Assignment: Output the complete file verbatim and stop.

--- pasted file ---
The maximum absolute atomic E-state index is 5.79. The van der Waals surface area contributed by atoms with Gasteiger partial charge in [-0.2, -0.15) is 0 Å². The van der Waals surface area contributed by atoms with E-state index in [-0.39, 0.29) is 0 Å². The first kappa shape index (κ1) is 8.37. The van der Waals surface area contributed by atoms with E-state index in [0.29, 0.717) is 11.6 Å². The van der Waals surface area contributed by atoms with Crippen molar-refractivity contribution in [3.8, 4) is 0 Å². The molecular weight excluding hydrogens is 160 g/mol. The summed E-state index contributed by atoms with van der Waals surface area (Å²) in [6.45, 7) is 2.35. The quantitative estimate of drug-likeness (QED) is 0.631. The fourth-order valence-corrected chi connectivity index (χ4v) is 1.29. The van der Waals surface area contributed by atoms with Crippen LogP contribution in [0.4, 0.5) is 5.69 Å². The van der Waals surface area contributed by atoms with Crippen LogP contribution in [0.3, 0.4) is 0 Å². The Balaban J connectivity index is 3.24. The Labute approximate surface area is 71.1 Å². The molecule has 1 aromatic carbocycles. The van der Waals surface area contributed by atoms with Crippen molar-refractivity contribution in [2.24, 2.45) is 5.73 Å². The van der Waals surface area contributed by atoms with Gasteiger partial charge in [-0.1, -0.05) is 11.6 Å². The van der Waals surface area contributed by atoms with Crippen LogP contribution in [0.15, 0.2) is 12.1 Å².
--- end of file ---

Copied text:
The maximum absolute atomic E-state index is 5.79. The van der Waals surface area contributed by atoms with Gasteiger partial charge in [-0.2, -0.15) is 0 Å². The van der Waals surface area contributed by atoms with E-state index in [-0.39, 0.29) is 0 Å². The first kappa shape index (κ1) is 8.37. The van der Waals surface area contributed by atoms with E-state index in [0.29, 0.717) is 11.6 Å². The van der Waals surface area contributed by atoms with Crippen molar-refractivity contribution in [3.8, 4) is 0 Å². The molecular weight excluding hydrogens is 160 g/mol. The summed E-state index contributed by atoms with van der Waals surface area (Å²) in [6.45, 7) is 2.35. The quantitative estimate of drug-likeness (QED) is 0.631. The fourth-order valence-corrected chi connectivity index (χ4v) is 1.29. The van der Waals surface area contributed by atoms with Crippen LogP contribution in [0.4, 0.5) is 5.69 Å². The van der Waals surface area contributed by atoms with Crippen LogP contribution in [0.3, 0.4) is 0 Å². The Balaban J connectivity index is 3.24. The Labute approximate surface area is 71.1 Å². The molecule has 1 aromatic carbocycles. The van der Waals surface area contributed by atoms with Crippen molar-refractivity contribution in [2.24, 2.45) is 5.73 Å². The van der Waals surface area contributed by atoms with Gasteiger partial charge in [-0.1, -0.05) is 11.6 Å². The van der Waals surface area contributed by atoms with Crippen LogP contribution in [0.15, 0.2) is 12.1 Å².